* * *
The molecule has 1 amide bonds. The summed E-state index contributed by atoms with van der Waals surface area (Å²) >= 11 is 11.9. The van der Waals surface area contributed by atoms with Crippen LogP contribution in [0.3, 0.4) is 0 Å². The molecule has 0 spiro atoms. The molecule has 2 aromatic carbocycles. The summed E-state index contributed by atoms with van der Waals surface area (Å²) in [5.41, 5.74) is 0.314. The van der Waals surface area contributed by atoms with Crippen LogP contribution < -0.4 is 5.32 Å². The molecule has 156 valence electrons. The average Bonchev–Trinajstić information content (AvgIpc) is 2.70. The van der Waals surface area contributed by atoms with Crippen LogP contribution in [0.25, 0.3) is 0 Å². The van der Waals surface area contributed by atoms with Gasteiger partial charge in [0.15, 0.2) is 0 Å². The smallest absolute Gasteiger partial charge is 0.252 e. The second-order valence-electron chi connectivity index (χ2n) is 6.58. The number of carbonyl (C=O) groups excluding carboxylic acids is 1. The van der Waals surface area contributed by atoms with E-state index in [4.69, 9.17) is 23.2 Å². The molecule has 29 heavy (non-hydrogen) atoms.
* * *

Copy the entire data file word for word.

The molecule has 1 amide bonds. The summed E-state index contributed by atoms with van der Waals surface area (Å²) >= 11 is 11.9. The van der Waals surface area contributed by atoms with Crippen LogP contribution in [0.3, 0.4) is 0 Å². The molecule has 0 spiro atoms. The molecule has 2 aromatic carbocycles. The summed E-state index contributed by atoms with van der Waals surface area (Å²) in [5.41, 5.74) is 0.314. The van der Waals surface area contributed by atoms with Crippen LogP contribution < -0.4 is 5.32 Å². The molecule has 156 valence electrons. The average Bonchev–Trinajstić information content (AvgIpc) is 2.70. The van der Waals surface area contributed by atoms with Crippen LogP contribution in [0.25, 0.3) is 0 Å². The van der Waals surface area contributed by atoms with Gasteiger partial charge in [0.15, 0.2) is 0 Å². The smallest absolute Gasteiger partial charge is 0.252 e. The second-order valence-electron chi connectivity index (χ2n) is 6.58. The number of carbonyl (C=O) groups excluding carboxylic acids is 1. The van der Waals surface area contributed by atoms with E-state index in [4.69, 9.17) is 23.2 Å². The molecule has 29 heavy (non-hydrogen) atoms.